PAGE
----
What’s up with 2d Yang-Mills theory?

Being near Christmas I send my wishes to all my friends around the World. Most of them are physicists like Attilio Cucchieri that I cited a lot in this blog with his wife Tereza Mendes for their beautiful works on Yang-Mills propagators. Attilio asked to me again about the behavior of 2d Yang-Mills propagators and my approach to the theory. As you know, lattice computations due to Axel Maas (see here) showed without doubt that here, differently from the higher dimensional case, the scaling solution appears. This is an important matter as ‘t Hooft showed in 1974 (see here) that, in the light cone gauge, Yang-Mills theory has no dynamics. Indeed, the Lagrangian takes a very simple form

{\cal L}=-\frac{1}{2}{\rm Tr}(\partial_- A_+)^2

and the nonlinear part is zero due to the fact that the field has just two Lorentzian indexes. Please, note that here A_\pm=\frac{1}{\sqrt{2}}(A_1\pm A_0) and  x_\pm=\frac{1}{\sqrt{2}}(x_1\pm x_0). Now, you can choose the time variable as you like and if you take this to be x_+ you see that there are no dynamical equations left for the gluon field! You are not able to do this in higher dimensions where the dynamics is not trivial and the field develops a mass gap already classically. Two-dimensional QCD is not trivial as there remains a static (nonlocal) Coulomb interaction between quarks. You can read the details in ‘t Hooft’s paper.

Now, in my two key papers (here and here) I proved that, at the classical level the Yang-Mills field maps on a quartic massless scalar field in the limit of the coupling going to infinity. So, I am able to build a quantum field theory for the Yang-Mills equations in this limit thanks to this theorem. But what happens in two dimensions? The scalar field Lagrangian in the light-cone coordinate becomes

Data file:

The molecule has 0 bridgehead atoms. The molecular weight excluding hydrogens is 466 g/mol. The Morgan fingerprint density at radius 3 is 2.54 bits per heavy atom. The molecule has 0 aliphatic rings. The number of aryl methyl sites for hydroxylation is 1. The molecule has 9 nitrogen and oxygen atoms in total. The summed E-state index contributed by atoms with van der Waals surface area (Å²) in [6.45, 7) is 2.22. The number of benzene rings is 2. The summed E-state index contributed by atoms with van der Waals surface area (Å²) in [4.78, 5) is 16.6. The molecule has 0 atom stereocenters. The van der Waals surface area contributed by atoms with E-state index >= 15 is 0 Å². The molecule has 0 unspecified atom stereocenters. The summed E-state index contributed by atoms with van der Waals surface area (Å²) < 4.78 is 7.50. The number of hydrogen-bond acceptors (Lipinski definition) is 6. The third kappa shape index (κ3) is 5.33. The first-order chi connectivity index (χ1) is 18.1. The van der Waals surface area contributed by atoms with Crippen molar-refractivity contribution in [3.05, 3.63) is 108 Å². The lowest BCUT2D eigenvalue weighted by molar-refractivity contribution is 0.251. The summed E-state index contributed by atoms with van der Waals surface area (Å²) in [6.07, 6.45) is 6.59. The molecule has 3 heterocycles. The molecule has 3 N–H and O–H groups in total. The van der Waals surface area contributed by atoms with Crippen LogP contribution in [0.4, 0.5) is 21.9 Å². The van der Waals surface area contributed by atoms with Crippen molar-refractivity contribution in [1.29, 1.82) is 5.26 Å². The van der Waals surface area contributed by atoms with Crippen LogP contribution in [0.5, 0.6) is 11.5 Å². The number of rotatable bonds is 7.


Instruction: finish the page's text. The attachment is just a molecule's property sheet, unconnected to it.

{\cal L}=-\partial_+\phi\partial_-\phi-\lambda\phi^4

and you can see that, whatever is your choice for the time variable, this field has always a dynamics. In 2d I am not able to map the two fields and, if I choose a different gauge for the Yang-Mills field, I can find propagators that are no more bounded to be massive or Yukawa-like. Indeed, the scaling solution is obtained. This is a bad news for supporters of this solution but this is plain mathematics. It is interesting to note that the scalar field appears to have nontrivial massive solutions also in this case. No mass gap is expected for the Yang-Mills field instead.

Thank you a lot Attilio for pointing me out this question!

Merry Xmas to everybody!


2 Responses to What’s up with 2d Yang-Mills theory?

  1. […] points showing that indeed in this case one observes the scaling solution. I have already explained here why this is bad news for supporters of the scaling solution from my approach. Indeed, this is […]

  2. […] to me if I could come out with an explanation with my approach. I have found a possible answer here but this was not the answer Attilio was looking for. With this paper he has found the answer by […]

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